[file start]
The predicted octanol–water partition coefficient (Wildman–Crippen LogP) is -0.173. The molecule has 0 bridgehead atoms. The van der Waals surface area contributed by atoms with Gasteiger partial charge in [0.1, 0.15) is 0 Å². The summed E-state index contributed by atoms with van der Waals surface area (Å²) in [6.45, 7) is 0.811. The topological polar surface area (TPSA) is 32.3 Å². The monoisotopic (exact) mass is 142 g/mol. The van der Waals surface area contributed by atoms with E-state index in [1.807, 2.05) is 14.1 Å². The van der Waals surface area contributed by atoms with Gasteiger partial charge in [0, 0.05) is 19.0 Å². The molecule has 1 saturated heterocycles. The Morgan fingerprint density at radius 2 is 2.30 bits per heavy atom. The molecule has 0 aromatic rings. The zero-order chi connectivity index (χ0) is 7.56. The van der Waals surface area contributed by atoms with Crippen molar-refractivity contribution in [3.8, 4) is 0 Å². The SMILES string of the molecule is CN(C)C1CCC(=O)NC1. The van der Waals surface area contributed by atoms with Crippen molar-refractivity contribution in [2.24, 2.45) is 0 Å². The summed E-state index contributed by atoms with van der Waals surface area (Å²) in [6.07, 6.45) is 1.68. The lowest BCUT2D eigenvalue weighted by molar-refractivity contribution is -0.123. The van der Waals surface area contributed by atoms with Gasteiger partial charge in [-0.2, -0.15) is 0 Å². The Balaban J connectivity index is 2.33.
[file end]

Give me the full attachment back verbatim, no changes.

The predicted octanol–water partition coefficient (Wildman–Crippen LogP) is -0.173. The molecule has 0 bridgehead atoms. The van der Waals surface area contributed by atoms with Gasteiger partial charge in [0.1, 0.15) is 0 Å². The summed E-state index contributed by atoms with van der Waals surface area (Å²) in [6.45, 7) is 0.811. The topological polar surface area (TPSA) is 32.3 Å². The monoisotopic (exact) mass is 142 g/mol. The van der Waals surface area contributed by atoms with E-state index in [1.807, 2.05) is 14.1 Å². The van der Waals surface area contributed by atoms with Gasteiger partial charge in [0, 0.05) is 19.0 Å². The molecule has 1 saturated heterocycles. The Morgan fingerprint density at radius 2 is 2.30 bits per heavy atom. The molecule has 0 aromatic rings. The zero-order chi connectivity index (χ0) is 7.56. The van der Waals surface area contributed by atoms with Crippen molar-refractivity contribution in [3.8, 4) is 0 Å². The SMILES string of the molecule is CN(C)C1CCC(=O)NC1. The van der Waals surface area contributed by atoms with Crippen molar-refractivity contribution in [2.24, 2.45) is 0 Å². The summed E-state index contributed by atoms with van der Waals surface area (Å²) in [6.07, 6.45) is 1.68. The lowest BCUT2D eigenvalue weighted by molar-refractivity contribution is -0.123. The van der Waals surface area contributed by atoms with Gasteiger partial charge in [-0.2, -0.15) is 0 Å². The Balaban J connectivity index is 2.33.